My memories of the invasion of Iraq on 20 March 2003 are as vivid today as they were then, and subsequent events mean they will stay with me forever.
First, let me take you back a month. Each year since my grandson was born in Germany I went to visit them in late February or early March. In 2003 when I called to confirm, I was told that my son Shaun, a lance corporal, would not be there as he had been posted. I still went and found out he was posted to Iraq. He hadn’t told us as he didn’t want us to worry.
While I was there, his partner received a phone call from Shaun and I was able to speak briefly with him. He told me they couldn’t wait to get started so they could get the job done and return home.
Back to 20 March and watching the first bombardment. This obviously caused us to worry but we had to put it to the back of our minds or we would not have been able to carry on with our day-to-day lives.
On 30 March, Mother’s Day, we had been out for a meal with our other children and were just getting ready to go to bed when there was a knock on the door. It was an army liaison officer informing us that Shaun had been killed in Iraq that afternoon. When you get that news you are given a few hours to inform relatives and friends before the name is passed to the press.
We phoned around informing people but had to visit grandparents. My mother was recovering from a heart attack and she had been close to Shaun and I knew she would take the news badly. I spent the next few hours with her in A&E while my wife was left at home with Shaun’s brothers and sister.
In the days following the announcement in the press, I was contacted on several occasions by the press and decided to do the interviews, I wanted to keep Shaun’s name alive. He was a person, not a number.
In 2005, I was contacted the following day by Stop the War Coalition (STWC) – they were starting a group, Military Families Against the War and were going to court to get an inquiry into the legality of the invasion. We had many court sessions right up to the law lords court. We were unsuccessful but were promised an inquiry when the war was over.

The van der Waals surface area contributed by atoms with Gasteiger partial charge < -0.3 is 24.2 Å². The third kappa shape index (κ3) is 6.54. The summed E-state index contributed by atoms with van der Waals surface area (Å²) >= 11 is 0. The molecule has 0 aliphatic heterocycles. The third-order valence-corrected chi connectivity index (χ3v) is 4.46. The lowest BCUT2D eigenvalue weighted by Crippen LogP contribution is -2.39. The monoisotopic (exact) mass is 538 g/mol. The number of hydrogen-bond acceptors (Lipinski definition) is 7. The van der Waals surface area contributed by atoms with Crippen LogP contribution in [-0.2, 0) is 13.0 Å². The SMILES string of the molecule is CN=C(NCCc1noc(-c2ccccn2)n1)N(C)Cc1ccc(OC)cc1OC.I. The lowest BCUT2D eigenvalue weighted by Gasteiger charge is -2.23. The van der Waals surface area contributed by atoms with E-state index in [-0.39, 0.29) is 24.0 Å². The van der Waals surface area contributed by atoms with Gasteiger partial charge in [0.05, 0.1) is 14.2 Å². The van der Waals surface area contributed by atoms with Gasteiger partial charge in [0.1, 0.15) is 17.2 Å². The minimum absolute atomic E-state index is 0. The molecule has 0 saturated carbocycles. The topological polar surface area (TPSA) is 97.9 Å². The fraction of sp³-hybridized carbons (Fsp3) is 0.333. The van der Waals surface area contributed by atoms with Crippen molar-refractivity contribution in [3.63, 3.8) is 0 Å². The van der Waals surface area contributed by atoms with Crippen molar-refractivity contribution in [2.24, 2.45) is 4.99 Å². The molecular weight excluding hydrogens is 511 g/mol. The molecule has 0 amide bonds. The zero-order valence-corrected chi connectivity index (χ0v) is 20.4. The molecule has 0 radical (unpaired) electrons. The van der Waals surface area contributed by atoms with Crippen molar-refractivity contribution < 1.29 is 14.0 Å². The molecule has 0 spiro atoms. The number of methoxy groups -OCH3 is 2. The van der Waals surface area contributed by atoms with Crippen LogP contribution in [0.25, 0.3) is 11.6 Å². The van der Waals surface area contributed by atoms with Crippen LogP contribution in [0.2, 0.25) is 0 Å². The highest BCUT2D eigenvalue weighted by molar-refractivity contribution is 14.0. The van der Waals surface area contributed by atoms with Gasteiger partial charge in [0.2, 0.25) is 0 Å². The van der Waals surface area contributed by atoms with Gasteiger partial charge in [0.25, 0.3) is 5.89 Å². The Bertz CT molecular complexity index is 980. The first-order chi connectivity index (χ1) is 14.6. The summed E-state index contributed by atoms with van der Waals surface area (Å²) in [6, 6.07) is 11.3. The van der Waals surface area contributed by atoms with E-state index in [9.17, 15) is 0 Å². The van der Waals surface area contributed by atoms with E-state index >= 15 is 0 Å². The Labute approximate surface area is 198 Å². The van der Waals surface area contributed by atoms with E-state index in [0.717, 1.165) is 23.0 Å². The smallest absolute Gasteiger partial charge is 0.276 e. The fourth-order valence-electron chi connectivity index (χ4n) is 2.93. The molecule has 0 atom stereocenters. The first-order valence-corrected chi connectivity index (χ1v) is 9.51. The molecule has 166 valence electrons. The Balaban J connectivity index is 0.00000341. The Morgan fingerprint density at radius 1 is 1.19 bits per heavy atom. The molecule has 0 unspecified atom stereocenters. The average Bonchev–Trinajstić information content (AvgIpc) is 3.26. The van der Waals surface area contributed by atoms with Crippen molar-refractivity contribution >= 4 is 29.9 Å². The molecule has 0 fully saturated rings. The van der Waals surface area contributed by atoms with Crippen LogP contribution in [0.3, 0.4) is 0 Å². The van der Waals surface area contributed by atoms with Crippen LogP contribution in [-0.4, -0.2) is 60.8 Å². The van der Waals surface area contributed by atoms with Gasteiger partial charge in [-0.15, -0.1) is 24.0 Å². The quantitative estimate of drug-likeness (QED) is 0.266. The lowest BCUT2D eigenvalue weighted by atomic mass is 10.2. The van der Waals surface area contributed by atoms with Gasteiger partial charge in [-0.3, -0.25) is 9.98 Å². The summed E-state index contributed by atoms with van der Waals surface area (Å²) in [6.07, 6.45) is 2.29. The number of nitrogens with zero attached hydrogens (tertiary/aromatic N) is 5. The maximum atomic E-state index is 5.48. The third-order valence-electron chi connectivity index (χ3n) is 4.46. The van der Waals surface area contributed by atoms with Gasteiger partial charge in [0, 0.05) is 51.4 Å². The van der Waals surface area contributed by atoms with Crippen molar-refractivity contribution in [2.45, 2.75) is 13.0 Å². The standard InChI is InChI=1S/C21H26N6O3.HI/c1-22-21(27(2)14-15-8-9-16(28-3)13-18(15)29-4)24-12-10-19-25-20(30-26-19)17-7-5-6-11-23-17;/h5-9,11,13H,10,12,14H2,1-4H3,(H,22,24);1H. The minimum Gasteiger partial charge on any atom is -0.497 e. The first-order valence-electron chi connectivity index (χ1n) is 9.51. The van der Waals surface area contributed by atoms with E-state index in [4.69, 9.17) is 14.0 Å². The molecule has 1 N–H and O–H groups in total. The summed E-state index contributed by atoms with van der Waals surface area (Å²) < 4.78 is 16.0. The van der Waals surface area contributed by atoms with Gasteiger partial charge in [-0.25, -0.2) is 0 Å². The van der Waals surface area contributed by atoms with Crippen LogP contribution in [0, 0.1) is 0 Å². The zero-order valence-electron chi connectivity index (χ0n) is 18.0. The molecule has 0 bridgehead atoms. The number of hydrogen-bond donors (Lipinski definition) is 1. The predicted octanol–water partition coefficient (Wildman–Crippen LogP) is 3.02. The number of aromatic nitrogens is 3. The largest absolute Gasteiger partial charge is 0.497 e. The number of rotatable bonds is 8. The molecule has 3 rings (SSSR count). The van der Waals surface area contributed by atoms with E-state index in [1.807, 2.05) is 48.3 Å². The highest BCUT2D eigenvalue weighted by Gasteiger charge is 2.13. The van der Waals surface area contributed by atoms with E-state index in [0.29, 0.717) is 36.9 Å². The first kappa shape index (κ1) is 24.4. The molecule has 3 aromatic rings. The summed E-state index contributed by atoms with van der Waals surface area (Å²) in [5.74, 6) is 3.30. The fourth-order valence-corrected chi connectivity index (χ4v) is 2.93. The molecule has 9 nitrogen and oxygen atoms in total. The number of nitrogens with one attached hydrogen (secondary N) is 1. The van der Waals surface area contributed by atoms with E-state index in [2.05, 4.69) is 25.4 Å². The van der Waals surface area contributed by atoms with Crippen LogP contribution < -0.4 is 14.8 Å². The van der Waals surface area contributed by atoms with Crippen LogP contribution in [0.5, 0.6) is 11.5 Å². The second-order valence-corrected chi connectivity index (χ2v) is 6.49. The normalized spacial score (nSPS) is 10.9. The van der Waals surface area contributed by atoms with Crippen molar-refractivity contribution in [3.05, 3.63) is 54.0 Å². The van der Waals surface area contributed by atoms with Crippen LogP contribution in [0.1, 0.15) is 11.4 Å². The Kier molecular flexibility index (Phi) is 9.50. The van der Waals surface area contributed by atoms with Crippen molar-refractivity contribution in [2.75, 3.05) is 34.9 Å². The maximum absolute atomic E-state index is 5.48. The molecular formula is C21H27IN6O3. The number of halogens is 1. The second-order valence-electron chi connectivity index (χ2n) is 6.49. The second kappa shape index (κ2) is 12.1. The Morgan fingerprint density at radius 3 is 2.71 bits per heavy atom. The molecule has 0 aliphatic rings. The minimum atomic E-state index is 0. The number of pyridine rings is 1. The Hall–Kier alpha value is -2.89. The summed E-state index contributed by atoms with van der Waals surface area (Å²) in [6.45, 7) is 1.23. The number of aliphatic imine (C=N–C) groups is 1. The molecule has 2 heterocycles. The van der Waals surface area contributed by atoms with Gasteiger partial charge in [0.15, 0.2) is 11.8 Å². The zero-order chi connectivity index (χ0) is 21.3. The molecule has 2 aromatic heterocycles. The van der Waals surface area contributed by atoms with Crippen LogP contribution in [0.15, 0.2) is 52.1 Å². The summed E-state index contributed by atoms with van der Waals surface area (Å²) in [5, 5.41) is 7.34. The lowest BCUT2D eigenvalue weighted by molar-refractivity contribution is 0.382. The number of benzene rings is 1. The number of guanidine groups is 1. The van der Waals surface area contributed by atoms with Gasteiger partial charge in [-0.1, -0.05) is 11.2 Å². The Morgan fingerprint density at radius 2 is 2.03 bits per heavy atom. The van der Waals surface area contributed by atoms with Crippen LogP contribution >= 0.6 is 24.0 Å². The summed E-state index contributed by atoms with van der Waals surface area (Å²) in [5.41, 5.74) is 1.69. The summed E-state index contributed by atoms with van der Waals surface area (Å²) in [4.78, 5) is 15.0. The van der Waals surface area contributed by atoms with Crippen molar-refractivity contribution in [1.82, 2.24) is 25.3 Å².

I was just an ordinary working man from Batley but during this time I spoke at STWC meetings around the country and attended several protest marches where I spoke to many thousands of people. I also spoke at a meeting in Paris and led a march to the American embassy in Sweden.
We eventually got the Chilcot Inquiry and attended the hearings where Tony Blair gave evidence. The first time it was like the Tony Blair Show and he seemed to run the proceedings, the second time, after they had heard evidence from other people, he appeared less sure of himself. Chilcot ruled that mistakes had been made and made recommendations for the future.
People often ask me what I think of Blair. The common thought for me is that he is a war criminal and should be on trial in the Hague. Sadly this will never happen as he is protected by parliament and can’t be held accountable for his actions while prime minister.
My wish for Blair is that he should retire with his millions and never be seen again. He has always refused to meet any of the families to explain why he invaded Iraq and was responsible for the loss of their sons and daughters. In 2009, I did manage to confront him. I told him he had the blood of service people and thousands of Iraqis on his hands and would one day have to pay for that.